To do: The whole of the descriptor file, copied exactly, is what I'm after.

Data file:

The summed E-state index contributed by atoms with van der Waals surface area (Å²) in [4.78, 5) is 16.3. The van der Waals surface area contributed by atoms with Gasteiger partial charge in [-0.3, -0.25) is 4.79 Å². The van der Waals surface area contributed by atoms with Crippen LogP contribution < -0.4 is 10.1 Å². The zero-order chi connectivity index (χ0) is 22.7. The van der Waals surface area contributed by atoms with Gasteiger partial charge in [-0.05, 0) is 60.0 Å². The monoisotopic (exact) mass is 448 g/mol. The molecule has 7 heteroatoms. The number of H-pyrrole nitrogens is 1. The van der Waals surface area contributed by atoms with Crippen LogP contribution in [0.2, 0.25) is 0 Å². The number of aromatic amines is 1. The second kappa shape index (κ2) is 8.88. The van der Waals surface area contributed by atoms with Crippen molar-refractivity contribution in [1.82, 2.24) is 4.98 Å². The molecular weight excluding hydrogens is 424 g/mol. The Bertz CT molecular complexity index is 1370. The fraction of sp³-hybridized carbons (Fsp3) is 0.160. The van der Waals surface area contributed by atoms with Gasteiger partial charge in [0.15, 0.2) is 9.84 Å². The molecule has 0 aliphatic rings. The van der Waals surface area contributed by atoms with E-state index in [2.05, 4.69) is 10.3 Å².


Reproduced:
The summed E-state index contributed by atoms with van der Waals surface area (Å²) in [4.78, 5) is 16.3. The van der Waals surface area contributed by atoms with Gasteiger partial charge in [-0.3, -0.25) is 4.79 Å². The van der Waals surface area contributed by atoms with Crippen LogP contribution < -0.4 is 10.1 Å². The zero-order chi connectivity index (χ0) is 22.7. The van der Waals surface area contributed by atoms with Gasteiger partial charge in [-0.05, 0) is 60.0 Å². The monoisotopic (exact) mass is 448 g/mol. The molecule has 7 heteroatoms. The number of H-pyrrole nitrogens is 1. The van der Waals surface area contributed by atoms with Crippen LogP contribution in [0.2, 0.25) is 0 Å². The number of aromatic amines is 1. The second kappa shape index (κ2) is 8.88. The van der Waals surface area contributed by atoms with Crippen molar-refractivity contribution in [1.82, 2.24) is 4.98 Å². The molecular weight excluding hydrogens is 424 g/mol. The Bertz CT molecular complexity index is 1370. The fraction of sp³-hybridized carbons (Fsp3) is 0.160. The van der Waals surface area contributed by atoms with Gasteiger partial charge in [0.15, 0.2) is 9.84 Å². The molecule has 0 aliphatic rings. The van der Waals surface area contributed by atoms with E-state index in [2.05, 4.69) is 10.3 Å².